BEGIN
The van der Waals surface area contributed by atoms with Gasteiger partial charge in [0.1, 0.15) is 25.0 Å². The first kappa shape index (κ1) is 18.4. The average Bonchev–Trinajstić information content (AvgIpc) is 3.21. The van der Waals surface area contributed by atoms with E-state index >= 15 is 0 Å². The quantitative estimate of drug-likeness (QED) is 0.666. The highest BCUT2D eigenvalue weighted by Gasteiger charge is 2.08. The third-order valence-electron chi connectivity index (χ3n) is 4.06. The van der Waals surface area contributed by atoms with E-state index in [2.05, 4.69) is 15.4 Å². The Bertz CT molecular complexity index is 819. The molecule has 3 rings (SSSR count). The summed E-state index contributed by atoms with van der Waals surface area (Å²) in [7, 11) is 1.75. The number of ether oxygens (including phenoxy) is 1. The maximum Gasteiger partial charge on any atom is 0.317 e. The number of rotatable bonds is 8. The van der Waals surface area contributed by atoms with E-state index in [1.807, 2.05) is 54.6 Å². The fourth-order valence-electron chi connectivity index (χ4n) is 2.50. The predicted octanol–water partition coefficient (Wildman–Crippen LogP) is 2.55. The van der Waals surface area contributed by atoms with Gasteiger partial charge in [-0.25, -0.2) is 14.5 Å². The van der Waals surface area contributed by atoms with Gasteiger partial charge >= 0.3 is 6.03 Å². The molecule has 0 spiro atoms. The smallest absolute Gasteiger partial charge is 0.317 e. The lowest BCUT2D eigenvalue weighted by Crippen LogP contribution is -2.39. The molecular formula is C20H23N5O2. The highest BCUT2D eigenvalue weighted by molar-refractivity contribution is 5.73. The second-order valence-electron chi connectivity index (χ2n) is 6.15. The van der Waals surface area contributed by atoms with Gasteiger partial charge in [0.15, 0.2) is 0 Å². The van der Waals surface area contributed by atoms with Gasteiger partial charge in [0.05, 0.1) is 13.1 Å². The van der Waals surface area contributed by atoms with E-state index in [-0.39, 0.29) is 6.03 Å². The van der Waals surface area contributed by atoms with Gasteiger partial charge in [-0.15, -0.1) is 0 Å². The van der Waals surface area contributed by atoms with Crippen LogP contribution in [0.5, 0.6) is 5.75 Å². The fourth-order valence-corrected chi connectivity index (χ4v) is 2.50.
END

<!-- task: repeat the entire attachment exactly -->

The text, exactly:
The van der Waals surface area contributed by atoms with Gasteiger partial charge in [0.1, 0.15) is 25.0 Å². The first kappa shape index (κ1) is 18.4. The average Bonchev–Trinajstić information content (AvgIpc) is 3.21. The van der Waals surface area contributed by atoms with E-state index >= 15 is 0 Å². The quantitative estimate of drug-likeness (QED) is 0.666. The highest BCUT2D eigenvalue weighted by Gasteiger charge is 2.08. The third-order valence-electron chi connectivity index (χ3n) is 4.06. The van der Waals surface area contributed by atoms with E-state index in [2.05, 4.69) is 15.4 Å². The Bertz CT molecular complexity index is 819. The molecule has 3 rings (SSSR count). The summed E-state index contributed by atoms with van der Waals surface area (Å²) in [7, 11) is 1.75. The number of ether oxygens (including phenoxy) is 1. The maximum Gasteiger partial charge on any atom is 0.317 e. The number of rotatable bonds is 8. The van der Waals surface area contributed by atoms with E-state index in [1.807, 2.05) is 54.6 Å². The fourth-order valence-electron chi connectivity index (χ4n) is 2.50. The predicted octanol–water partition coefficient (Wildman–Crippen LogP) is 2.55. The van der Waals surface area contributed by atoms with Gasteiger partial charge in [-0.25, -0.2) is 14.5 Å². The van der Waals surface area contributed by atoms with Gasteiger partial charge >= 0.3 is 6.03 Å². The molecule has 0 spiro atoms. The smallest absolute Gasteiger partial charge is 0.317 e. The lowest BCUT2D eigenvalue weighted by Crippen LogP contribution is -2.39. The molecular formula is C20H23N5O2. The highest BCUT2D eigenvalue weighted by molar-refractivity contribution is 5.73. The second-order valence-electron chi connectivity index (χ2n) is 6.15. The van der Waals surface area contributed by atoms with Gasteiger partial charge in [0.15, 0.2) is 0 Å². The van der Waals surface area contributed by atoms with Gasteiger partial charge in [0.05, 0.1) is 13.1 Å². The van der Waals surface area contributed by atoms with E-state index in [-0.39, 0.29) is 6.03 Å². The van der Waals surface area contributed by atoms with Gasteiger partial charge in [-0.15, -0.1) is 0 Å². The van der Waals surface area contributed by atoms with Crippen LogP contribution in [0.5, 0.6) is 5.75 Å². The fourth-order valence-corrected chi connectivity index (χ4v) is 2.50.